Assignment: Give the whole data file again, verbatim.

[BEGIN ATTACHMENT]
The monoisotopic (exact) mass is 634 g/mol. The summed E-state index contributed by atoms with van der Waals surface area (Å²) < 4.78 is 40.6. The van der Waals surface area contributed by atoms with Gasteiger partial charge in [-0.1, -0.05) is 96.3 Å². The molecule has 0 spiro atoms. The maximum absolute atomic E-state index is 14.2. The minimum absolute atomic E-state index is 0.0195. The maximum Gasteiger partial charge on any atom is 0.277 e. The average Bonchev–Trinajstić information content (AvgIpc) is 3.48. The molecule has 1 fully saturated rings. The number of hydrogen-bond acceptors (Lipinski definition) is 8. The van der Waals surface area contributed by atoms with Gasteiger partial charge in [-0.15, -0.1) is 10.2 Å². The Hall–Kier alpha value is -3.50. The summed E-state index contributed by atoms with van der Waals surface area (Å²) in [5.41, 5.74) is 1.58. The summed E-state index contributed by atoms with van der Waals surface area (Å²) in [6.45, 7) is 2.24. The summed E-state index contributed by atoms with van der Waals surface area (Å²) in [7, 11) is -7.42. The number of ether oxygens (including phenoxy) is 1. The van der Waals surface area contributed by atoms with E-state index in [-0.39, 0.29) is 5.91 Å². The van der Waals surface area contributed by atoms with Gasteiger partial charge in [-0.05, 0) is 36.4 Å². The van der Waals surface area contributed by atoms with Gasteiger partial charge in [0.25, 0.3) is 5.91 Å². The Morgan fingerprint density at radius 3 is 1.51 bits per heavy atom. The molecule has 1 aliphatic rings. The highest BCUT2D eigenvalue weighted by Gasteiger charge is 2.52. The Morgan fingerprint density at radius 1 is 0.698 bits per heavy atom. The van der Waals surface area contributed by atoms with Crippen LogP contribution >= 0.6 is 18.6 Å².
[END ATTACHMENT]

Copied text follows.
The monoisotopic (exact) mass is 634 g/mol. The summed E-state index contributed by atoms with van der Waals surface area (Å²) < 4.78 is 40.6. The van der Waals surface area contributed by atoms with Gasteiger partial charge in [-0.1, -0.05) is 96.3 Å². The molecule has 0 spiro atoms. The maximum absolute atomic E-state index is 14.2. The minimum absolute atomic E-state index is 0.0195. The maximum Gasteiger partial charge on any atom is 0.277 e. The average Bonchev–Trinajstić information content (AvgIpc) is 3.48. The molecule has 1 fully saturated rings. The number of hydrogen-bond acceptors (Lipinski definition) is 8. The van der Waals surface area contributed by atoms with Gasteiger partial charge in [-0.15, -0.1) is 10.2 Å². The Hall–Kier alpha value is -3.50. The summed E-state index contributed by atoms with van der Waals surface area (Å²) in [5.41, 5.74) is 1.58. The summed E-state index contributed by atoms with van der Waals surface area (Å²) in [6.45, 7) is 2.24. The summed E-state index contributed by atoms with van der Waals surface area (Å²) in [7, 11) is -7.42. The number of ether oxygens (including phenoxy) is 1. The van der Waals surface area contributed by atoms with E-state index in [-0.39, 0.29) is 5.91 Å². The van der Waals surface area contributed by atoms with Gasteiger partial charge in [-0.05, 0) is 36.4 Å². The van der Waals surface area contributed by atoms with Gasteiger partial charge in [0.25, 0.3) is 5.91 Å². The Morgan fingerprint density at radius 3 is 1.51 bits per heavy atom. The molecule has 1 aliphatic rings. The highest BCUT2D eigenvalue weighted by Gasteiger charge is 2.52. The Morgan fingerprint density at radius 1 is 0.698 bits per heavy atom. The van der Waals surface area contributed by atoms with Crippen LogP contribution >= 0.6 is 18.6 Å².